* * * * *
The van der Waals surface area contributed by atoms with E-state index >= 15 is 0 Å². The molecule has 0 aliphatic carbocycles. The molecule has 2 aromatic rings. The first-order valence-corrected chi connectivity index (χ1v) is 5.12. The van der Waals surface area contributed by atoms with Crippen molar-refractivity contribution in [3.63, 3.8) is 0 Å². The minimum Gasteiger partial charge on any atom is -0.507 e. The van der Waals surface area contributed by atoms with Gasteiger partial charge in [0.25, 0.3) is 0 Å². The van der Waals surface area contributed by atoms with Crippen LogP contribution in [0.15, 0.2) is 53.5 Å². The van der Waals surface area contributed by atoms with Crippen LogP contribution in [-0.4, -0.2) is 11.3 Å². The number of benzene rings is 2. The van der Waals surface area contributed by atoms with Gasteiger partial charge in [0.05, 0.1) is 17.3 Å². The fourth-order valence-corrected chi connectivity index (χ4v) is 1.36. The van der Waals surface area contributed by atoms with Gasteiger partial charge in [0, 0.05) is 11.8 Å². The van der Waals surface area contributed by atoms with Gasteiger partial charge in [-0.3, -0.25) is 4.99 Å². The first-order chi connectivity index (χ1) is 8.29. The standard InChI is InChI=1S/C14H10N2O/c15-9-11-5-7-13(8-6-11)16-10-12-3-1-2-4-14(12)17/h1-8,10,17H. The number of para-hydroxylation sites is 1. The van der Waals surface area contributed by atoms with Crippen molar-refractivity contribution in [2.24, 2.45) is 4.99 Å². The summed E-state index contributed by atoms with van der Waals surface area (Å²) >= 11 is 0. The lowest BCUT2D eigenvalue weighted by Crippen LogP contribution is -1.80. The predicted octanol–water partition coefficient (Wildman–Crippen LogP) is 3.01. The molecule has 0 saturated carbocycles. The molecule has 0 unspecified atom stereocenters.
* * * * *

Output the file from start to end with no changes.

The van der Waals surface area contributed by atoms with E-state index >= 15 is 0 Å². The molecule has 0 aliphatic carbocycles. The molecule has 2 aromatic rings. The first-order valence-corrected chi connectivity index (χ1v) is 5.12. The van der Waals surface area contributed by atoms with Crippen molar-refractivity contribution in [3.63, 3.8) is 0 Å². The minimum Gasteiger partial charge on any atom is -0.507 e. The van der Waals surface area contributed by atoms with Gasteiger partial charge in [0.25, 0.3) is 0 Å². The van der Waals surface area contributed by atoms with Crippen LogP contribution in [0.15, 0.2) is 53.5 Å². The van der Waals surface area contributed by atoms with Crippen LogP contribution in [-0.4, -0.2) is 11.3 Å². The number of benzene rings is 2. The van der Waals surface area contributed by atoms with Gasteiger partial charge in [0.05, 0.1) is 17.3 Å². The fourth-order valence-corrected chi connectivity index (χ4v) is 1.36. The van der Waals surface area contributed by atoms with Gasteiger partial charge in [0, 0.05) is 11.8 Å². The van der Waals surface area contributed by atoms with Gasteiger partial charge in [-0.3, -0.25) is 4.99 Å². The first-order chi connectivity index (χ1) is 8.29. The standard InChI is InChI=1S/C14H10N2O/c15-9-11-5-7-13(8-6-11)16-10-12-3-1-2-4-14(12)17/h1-8,10,17H. The number of para-hydroxylation sites is 1. The van der Waals surface area contributed by atoms with Crippen molar-refractivity contribution in [2.24, 2.45) is 4.99 Å². The summed E-state index contributed by atoms with van der Waals surface area (Å²) >= 11 is 0. The lowest BCUT2D eigenvalue weighted by Crippen LogP contribution is -1.80. The predicted octanol–water partition coefficient (Wildman–Crippen LogP) is 3.01. The molecule has 0 saturated carbocycles. The molecule has 0 unspecified atom stereocenters.